Regional companies to provide immersive internship experiences for IMBA students

Alan Plunket of Fastenal, left, catches up with Ted Sielatycki at the Arthur School Set Sail ceremony. Sielatycki will intern with Fastenal during the summer.

Eleven students in the East Carolina University Immersive Master of Business Administration (IMBA) pathway have been paired with North Carolina companies, putting them one step closer to completing their one-year graduate journey.

In August 2023, the College of Business and the Thomas D. Arthur Graduate School of Business introduced the inaugural cohort of the IMBA pathway. The participating students embarked on a journey that would see them complete two semesters of MBA coursework and then get paired with partner companies who would provide the cohort internship opportunities.

Those pairings were announced during the Arthur School’s first Set Sail ceremony on April 1, where Carter Cunningham (Hyster-Yale Group), Ashley Dickerson (Hyster-Yale Group), Josh Furlough (Catalent), Jewel Herlong (CAPTRUST), Andrew Kerry (TowneBank), Jenna Mallberg (Internet2), Isaiah Rutledge (Fastenal), Jenna Scott (Nordstrom), Ted Sielatycki (Fastenal), Carmen Smith (Hyster-Yale Group) and Grant Smith (ThermoFisher) learned where they are to intern during summer 2024. One IMBA student, Matt Blount, has elected to pursue a physician’s assistant degree.

Last leg of a journey

Though the IMBA students will participate in Arthur’s graduate recognition ceremony on May 3, they will have three months to complete the last leg of the IMBA pathway. The structured internship will see the students work in an environment where they can put into action what they’ve learned during the prior two terms.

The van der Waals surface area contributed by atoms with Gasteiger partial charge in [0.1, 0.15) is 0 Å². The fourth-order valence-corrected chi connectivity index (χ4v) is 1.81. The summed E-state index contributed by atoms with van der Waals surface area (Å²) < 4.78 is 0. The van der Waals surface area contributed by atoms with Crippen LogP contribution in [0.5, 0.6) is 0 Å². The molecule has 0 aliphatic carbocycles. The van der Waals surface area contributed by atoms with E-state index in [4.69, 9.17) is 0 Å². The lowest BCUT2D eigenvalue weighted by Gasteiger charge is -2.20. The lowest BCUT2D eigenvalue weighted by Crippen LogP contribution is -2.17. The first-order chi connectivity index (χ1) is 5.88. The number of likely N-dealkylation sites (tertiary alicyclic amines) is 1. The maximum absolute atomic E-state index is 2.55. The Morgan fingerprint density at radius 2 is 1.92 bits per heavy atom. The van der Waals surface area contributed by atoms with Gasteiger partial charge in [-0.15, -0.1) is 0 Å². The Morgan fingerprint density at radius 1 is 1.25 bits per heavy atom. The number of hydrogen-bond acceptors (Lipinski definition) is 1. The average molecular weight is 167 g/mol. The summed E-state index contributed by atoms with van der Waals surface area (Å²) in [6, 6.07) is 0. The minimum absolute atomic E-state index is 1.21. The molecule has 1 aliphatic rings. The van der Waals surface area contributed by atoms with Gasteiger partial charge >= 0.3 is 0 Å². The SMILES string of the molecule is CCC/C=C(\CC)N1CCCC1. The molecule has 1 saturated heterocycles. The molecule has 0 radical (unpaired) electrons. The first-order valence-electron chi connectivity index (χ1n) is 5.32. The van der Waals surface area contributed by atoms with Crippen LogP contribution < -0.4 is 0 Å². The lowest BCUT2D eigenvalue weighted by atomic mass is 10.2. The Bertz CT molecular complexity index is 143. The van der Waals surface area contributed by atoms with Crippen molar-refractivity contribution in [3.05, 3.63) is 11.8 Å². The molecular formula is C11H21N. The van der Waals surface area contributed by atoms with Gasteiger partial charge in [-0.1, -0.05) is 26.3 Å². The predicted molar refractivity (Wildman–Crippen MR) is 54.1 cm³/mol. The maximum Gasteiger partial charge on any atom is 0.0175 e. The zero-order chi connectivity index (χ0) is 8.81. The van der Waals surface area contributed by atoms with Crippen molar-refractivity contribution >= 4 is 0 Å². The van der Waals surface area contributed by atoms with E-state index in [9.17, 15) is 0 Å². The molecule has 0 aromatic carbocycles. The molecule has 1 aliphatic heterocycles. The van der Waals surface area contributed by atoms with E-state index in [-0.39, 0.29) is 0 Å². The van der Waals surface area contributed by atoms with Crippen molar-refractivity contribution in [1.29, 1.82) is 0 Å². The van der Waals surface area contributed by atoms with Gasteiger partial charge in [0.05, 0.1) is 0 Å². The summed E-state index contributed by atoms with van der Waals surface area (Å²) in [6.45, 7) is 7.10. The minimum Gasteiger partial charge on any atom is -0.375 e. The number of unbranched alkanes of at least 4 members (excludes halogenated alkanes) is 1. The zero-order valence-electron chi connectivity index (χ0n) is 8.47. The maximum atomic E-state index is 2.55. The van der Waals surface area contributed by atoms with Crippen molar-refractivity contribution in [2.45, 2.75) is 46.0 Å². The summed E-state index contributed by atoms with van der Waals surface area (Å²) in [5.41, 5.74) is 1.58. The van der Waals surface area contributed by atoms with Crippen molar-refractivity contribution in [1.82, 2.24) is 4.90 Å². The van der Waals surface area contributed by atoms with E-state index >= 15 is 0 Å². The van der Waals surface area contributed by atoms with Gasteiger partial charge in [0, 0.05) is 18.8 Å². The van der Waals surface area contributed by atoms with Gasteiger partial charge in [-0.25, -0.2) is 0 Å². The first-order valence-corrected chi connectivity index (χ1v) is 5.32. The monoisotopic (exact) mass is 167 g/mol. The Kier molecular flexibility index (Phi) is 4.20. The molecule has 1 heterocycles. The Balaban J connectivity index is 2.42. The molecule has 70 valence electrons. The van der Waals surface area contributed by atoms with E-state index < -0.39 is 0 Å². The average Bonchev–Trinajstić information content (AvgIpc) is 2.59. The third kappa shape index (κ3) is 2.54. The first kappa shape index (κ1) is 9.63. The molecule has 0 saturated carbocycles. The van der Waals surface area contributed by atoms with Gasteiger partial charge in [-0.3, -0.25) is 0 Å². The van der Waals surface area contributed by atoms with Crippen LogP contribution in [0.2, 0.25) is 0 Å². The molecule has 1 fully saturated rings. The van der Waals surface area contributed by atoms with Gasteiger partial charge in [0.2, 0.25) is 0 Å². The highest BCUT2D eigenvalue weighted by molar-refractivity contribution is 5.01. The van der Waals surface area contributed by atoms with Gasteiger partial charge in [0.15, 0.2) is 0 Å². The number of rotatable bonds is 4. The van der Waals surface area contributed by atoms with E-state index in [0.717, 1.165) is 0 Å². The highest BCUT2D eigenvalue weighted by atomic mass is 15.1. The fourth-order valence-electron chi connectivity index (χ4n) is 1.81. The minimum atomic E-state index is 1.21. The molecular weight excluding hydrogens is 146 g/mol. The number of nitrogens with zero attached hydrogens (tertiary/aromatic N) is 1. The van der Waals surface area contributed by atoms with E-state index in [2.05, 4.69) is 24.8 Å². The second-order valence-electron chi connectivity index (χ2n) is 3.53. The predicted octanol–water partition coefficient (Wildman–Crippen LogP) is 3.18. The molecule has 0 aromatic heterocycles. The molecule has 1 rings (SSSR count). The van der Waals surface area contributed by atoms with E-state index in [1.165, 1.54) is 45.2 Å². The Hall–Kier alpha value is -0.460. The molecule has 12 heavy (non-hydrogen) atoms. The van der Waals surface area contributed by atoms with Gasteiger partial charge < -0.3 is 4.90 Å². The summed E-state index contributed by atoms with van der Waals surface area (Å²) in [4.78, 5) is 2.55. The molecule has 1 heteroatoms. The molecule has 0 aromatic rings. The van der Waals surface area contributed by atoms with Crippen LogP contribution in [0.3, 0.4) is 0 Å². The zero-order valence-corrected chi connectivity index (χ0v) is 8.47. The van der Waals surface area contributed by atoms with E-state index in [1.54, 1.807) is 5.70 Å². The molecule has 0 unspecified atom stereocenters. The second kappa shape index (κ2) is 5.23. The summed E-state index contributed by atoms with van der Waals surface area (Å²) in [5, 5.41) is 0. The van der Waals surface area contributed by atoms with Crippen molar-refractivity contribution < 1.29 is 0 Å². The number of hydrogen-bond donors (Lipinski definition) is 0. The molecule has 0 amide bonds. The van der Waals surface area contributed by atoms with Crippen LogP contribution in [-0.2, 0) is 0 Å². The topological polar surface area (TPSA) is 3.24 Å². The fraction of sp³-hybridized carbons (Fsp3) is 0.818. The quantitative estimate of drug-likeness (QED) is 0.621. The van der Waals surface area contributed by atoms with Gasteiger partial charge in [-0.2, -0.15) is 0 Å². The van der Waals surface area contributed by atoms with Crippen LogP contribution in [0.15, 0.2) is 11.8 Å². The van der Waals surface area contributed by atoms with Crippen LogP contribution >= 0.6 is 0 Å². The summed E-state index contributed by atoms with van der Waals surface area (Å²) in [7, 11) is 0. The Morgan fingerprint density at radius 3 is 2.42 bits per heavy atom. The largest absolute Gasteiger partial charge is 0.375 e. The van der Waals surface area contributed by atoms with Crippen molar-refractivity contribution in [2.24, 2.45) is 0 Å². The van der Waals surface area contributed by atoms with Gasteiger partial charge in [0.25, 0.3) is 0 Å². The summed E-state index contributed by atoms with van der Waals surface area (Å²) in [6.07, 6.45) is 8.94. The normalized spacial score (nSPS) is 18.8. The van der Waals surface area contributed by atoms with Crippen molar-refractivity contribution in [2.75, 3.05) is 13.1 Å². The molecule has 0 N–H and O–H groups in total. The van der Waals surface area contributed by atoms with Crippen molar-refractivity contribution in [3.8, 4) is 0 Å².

When Mallberg joins the nonprofit Internet2, she feels she’ll be more than prepared to close out her experience successfully.

“The IMBA teaches you the true definition of Pirate grit and resilience,” said Mallberg. “The program, while very opportunistic for networking and your career, comes with a challenging course load, much travel, a graduate assistantship and professional leadership development. All of these combined might seem daunting, but it pushes your limits and lets you expand your perspective on what you can and can’t handle.”

“The cohort-based nature of the program has enhanced my teamwork capabilities to a higher level than I could have ever predicted,” said Sielatycki. “The ambiguity of the IMBA has given me a keen ability to pivot and consider alternatives when things go awry … preparing me for any challenge or adversity that arises in both the summer internship and the rest of my professional life.”

“Before this (IMBA Pathway), I was unsure how a small-town kid like me would make an impact,” said Rutledge. “At this very moment, I have an opportunity to do that within a company that will give me a new experience.”

What’s expected